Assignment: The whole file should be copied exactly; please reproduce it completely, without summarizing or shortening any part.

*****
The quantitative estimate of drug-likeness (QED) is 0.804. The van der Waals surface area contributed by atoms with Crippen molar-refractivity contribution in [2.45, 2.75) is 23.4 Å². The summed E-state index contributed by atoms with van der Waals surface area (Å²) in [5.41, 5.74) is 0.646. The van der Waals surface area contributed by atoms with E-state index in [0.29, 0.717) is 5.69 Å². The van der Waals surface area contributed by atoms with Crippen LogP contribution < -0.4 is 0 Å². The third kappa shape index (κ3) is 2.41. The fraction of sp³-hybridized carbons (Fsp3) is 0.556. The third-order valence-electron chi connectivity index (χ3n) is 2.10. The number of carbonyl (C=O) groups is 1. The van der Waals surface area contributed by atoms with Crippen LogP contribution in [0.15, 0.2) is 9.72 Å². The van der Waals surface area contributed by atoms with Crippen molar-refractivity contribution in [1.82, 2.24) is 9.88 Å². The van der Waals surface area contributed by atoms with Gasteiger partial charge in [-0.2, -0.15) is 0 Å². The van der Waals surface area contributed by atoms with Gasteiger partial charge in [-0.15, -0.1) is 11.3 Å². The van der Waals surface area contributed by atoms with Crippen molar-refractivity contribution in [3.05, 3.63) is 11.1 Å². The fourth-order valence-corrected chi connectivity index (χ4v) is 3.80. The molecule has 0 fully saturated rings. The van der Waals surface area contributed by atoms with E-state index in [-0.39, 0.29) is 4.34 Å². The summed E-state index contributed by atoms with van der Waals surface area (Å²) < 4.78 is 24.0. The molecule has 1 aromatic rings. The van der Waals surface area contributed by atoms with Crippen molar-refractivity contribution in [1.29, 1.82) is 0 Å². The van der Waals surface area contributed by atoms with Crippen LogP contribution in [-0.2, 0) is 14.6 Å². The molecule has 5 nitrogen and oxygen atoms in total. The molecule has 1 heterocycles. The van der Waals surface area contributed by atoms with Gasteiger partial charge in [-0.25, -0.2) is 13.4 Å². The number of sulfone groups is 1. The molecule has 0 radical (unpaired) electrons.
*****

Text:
The quantitative estimate of drug-likeness (QED) is 0.804. The van der Waals surface area contributed by atoms with Crippen molar-refractivity contribution in [2.45, 2.75) is 23.4 Å². The summed E-state index contributed by atoms with van der Waals surface area (Å²) in [5.41, 5.74) is 0.646. The van der Waals surface area contributed by atoms with E-state index in [0.29, 0.717) is 5.69 Å². The van der Waals surface area contributed by atoms with Crippen LogP contribution < -0.4 is 0 Å². The third kappa shape index (κ3) is 2.41. The fraction of sp³-hybridized carbons (Fsp3) is 0.556. The third-order valence-electron chi connectivity index (χ3n) is 2.10. The number of carbonyl (C=O) groups is 1. The van der Waals surface area contributed by atoms with Crippen LogP contribution in [0.15, 0.2) is 9.72 Å². The van der Waals surface area contributed by atoms with Crippen molar-refractivity contribution in [1.82, 2.24) is 9.88 Å². The van der Waals surface area contributed by atoms with Gasteiger partial charge in [-0.2, -0.15) is 0 Å². The van der Waals surface area contributed by atoms with Gasteiger partial charge in [-0.15, -0.1) is 11.3 Å². The van der Waals surface area contributed by atoms with Crippen molar-refractivity contribution in [3.05, 3.63) is 11.1 Å². The fourth-order valence-corrected chi connectivity index (χ4v) is 3.80. The molecule has 0 fully saturated rings. The van der Waals surface area contributed by atoms with E-state index in [-0.39, 0.29) is 4.34 Å². The summed E-state index contributed by atoms with van der Waals surface area (Å²) < 4.78 is 24.0. The molecule has 1 aromatic rings. The van der Waals surface area contributed by atoms with Crippen molar-refractivity contribution in [1.29, 1.82) is 0 Å². The van der Waals surface area contributed by atoms with Crippen LogP contribution in [-0.2, 0) is 14.6 Å². The molecule has 5 nitrogen and oxygen atoms in total. The molecule has 1 heterocycles. The van der Waals surface area contributed by atoms with Gasteiger partial charge in [-0.25, -0.2) is 13.4 Å². The number of sulfone groups is 1. The molecule has 0 radical (unpaired) electrons.